Western Digital is planning to take its NAND flash chip partner Toshiba to international arbitration in a bid to prevent it from selling its 50 per cent stake in the two company's semiconductor unit to the highest bidder.
The move comes after Toshiba sent formal legal warnings to Western Digital, urging it to back off, just weeks after Western Digital threatened to take action to block the sale by Toshiba. Western Digital, in turn, claims that Toshiba's legal transfer of its joint-venture interests to a subsidiary, Toshiba Memory, as part of the sale process violates the "anti-transfer provisions of the joint venture agreements", as it was done without the consent of Western Digital-owned SanDisk.
The Japanese company put its prize asset on the block after its US nuclear power business, Westinghouse, was put into Chapter 11 bankruptcy protection following a series of disastrous business decisions. Toshiba is planning to sell its 50 per cent stake in the semiconductor unit in a bid to plug a hole in the company's accounts, and to enable it to take Westinghouse out of bankruptcy protection.
Western Digital only acquired its 50 per cent stake in the business as a result of its $19bn acquisition of SSD maker SanDisk in May 2016. Toshiba claims that not only did it not raise any objections over that transfer of ownership, but that Western Digital never formerly updated the joint venture agreement between the two companies following the transfer. Toshiba claims that it is well within its rights to sell its 50 per cent stake to whoever it likes.
As many as ten companies and consortia have lined up to register an interest in bidding for the stake, including Western Digital. However, the Irvine, California-based company is likely to be financially outgunned as it is already highly leveraged as a result of the SanDisk acquisition.
But Western Digital has not been put off by Toshiba's legal warnings earlier this month. Instead, Western Digital has begun arbitration proceedings with the International Chamber of Commerce with the aim of halting the sale of the assets without Western Digital's consent.
"The arbitration demand seeks among other things an order requiring Toshiba to unwind the transfer to Toshiba Memory, and injunctive relief preventing Toshiba from further breaching the Flash JV agreements by transferring its Flash JV interests, or any interest in an affiliate that holds its Flash JV interests, without SanDisk's consent," claimed Western Digital in a statement.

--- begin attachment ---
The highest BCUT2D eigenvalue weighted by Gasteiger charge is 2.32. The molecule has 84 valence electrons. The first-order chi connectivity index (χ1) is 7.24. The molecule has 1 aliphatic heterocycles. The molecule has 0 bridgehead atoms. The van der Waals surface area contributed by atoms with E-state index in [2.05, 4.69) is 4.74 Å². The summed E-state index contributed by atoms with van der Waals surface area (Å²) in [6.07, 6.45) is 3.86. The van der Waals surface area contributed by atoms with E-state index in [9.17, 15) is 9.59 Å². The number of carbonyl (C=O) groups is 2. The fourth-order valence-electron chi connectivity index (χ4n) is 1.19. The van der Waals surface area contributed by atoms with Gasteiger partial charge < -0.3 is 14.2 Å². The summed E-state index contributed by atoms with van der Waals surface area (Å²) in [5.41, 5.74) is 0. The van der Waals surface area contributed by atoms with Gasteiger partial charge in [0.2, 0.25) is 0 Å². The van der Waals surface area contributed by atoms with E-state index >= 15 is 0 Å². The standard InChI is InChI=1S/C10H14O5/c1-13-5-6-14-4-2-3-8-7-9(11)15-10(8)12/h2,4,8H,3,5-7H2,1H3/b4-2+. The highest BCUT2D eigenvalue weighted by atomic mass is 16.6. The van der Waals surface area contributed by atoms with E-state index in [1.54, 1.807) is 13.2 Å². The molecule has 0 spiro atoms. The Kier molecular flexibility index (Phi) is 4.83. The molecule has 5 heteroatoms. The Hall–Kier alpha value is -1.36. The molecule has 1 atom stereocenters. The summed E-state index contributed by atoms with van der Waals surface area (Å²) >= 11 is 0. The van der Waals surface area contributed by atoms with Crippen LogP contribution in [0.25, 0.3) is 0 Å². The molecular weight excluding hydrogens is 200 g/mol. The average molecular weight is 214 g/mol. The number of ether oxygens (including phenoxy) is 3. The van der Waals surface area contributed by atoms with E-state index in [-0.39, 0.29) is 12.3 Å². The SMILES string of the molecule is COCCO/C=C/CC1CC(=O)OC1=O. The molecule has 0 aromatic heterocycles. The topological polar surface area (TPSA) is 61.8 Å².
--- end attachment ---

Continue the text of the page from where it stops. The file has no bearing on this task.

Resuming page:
Western Digital CEO Steve Milligan added that a transfer of ownership without the consent of the joint-venture partner was explicitly prohibited by the terms of the agreement.
"In order to protect against being forced into such a relationship with parties not of their choosing, SanDisk and Toshiba agreed to protect their interests in the joint ventures by prohibiting transfers without the consent of the other party," said Milligan in the statement.
He continued: "Toshiba's attempt to spin out its joint venture interests into an affiliate and then sell that affiliate is explicitly prohibited without SanDisk's consent. Seeking relief through mandatory arbitration was not our first choice in trying to resolve this matter. However, all of our other efforts to achieve a resolution to date have been unsuccessful, and so we believe legal action is now a necessary next step."
Computing's Big Data and IoT Summit 2017 and the Big Data and IoT Summit Awards are coming on 17 May 2017.
Find out what construction giant Amey, Lloyds Banking Group, Financial Times and other big names are doing in big data and the Internet of Things.
Attendance to the Summit is free to qualifying senior IT professionals and IT leaders, but places are strictly limited, so apply now.
AND on the same day, Computing is also proud to present the Big Data and IoT Summit Awards, too. See the finalists - and secure a table for your team at the Awards - now
National Data Guardian Dame Fiona Caldicott warns that transfer of medical records was 'inappropriate'
The GDPR could be a "privacy earthquake" - but what will its impact be on storage of personal data?
The Lazarus Group, resposible for the Sony pictures hack of 2014, suspected of perpetrating WannaCry hack
Western Digital ignores Toshiba's legal warnings not to try and stop chip unit sale